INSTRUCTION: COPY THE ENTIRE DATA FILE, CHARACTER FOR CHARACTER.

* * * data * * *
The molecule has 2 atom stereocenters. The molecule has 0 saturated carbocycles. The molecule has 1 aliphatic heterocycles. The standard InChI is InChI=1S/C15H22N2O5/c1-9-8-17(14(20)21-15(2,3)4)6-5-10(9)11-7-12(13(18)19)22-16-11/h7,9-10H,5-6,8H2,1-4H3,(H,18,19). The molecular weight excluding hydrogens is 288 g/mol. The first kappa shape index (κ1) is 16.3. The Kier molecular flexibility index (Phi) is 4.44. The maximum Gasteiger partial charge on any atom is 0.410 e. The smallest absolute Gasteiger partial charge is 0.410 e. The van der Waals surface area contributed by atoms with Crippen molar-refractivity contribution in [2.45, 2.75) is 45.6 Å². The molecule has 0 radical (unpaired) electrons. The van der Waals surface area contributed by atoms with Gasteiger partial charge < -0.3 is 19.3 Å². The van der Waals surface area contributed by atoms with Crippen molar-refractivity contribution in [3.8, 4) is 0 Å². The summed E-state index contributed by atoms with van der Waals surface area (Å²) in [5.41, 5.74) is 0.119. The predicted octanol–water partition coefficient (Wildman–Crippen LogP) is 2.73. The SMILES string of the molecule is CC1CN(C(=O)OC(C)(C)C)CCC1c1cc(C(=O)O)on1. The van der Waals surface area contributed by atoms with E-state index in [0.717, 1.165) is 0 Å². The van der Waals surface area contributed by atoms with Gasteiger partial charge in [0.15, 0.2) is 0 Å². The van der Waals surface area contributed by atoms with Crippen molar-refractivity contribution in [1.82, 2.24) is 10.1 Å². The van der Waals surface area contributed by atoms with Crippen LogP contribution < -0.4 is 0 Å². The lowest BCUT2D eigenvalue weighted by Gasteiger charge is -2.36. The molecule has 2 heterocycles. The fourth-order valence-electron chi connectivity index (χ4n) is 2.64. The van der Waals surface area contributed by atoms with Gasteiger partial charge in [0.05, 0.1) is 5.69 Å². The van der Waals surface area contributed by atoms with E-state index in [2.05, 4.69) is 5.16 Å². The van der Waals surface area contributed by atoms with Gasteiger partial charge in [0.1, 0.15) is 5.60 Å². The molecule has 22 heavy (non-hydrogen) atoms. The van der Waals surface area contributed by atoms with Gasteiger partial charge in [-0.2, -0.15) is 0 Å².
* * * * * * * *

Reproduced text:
The molecule has 2 atom stereocenters. The molecule has 0 saturated carbocycles. The molecule has 1 aliphatic heterocycles. The standard InChI is InChI=1S/C15H22N2O5/c1-9-8-17(14(20)21-15(2,3)4)6-5-10(9)11-7-12(13(18)19)22-16-11/h7,9-10H,5-6,8H2,1-4H3,(H,18,19). The molecular weight excluding hydrogens is 288 g/mol. The first kappa shape index (κ1) is 16.3. The Kier molecular flexibility index (Phi) is 4.44. The maximum Gasteiger partial charge on any atom is 0.410 e. The smallest absolute Gasteiger partial charge is 0.410 e. The van der Waals surface area contributed by atoms with Crippen molar-refractivity contribution in [2.45, 2.75) is 45.6 Å². The molecule has 0 radical (unpaired) electrons. The van der Waals surface area contributed by atoms with Gasteiger partial charge < -0.3 is 19.3 Å². The van der Waals surface area contributed by atoms with Crippen molar-refractivity contribution in [3.8, 4) is 0 Å². The summed E-state index contributed by atoms with van der Waals surface area (Å²) in [5.41, 5.74) is 0.119. The predicted octanol–water partition coefficient (Wildman–Crippen LogP) is 2.73. The SMILES string of the molecule is CC1CN(C(=O)OC(C)(C)C)CCC1c1cc(C(=O)O)on1. The van der Waals surface area contributed by atoms with E-state index in [0.717, 1.165) is 0 Å². The van der Waals surface area contributed by atoms with Gasteiger partial charge in [0.15, 0.2) is 0 Å². The van der Waals surface area contributed by atoms with Crippen molar-refractivity contribution in [1.82, 2.24) is 10.1 Å². The van der Waals surface area contributed by atoms with Crippen LogP contribution < -0.4 is 0 Å². The lowest BCUT2D eigenvalue weighted by Gasteiger charge is -2.36. The molecule has 2 heterocycles. The fourth-order valence-electron chi connectivity index (χ4n) is 2.64. The van der Waals surface area contributed by atoms with Gasteiger partial charge in [0.05, 0.1) is 5.69 Å². The van der Waals surface area contributed by atoms with E-state index in [2.05, 4.69) is 5.16 Å². The van der Waals surface area contributed by atoms with Gasteiger partial charge in [0.1, 0.15) is 5.60 Å². The molecule has 22 heavy (non-hydrogen) atoms. The van der Waals surface area contributed by atoms with Gasteiger partial charge in [-0.2, -0.15) is 0 Å².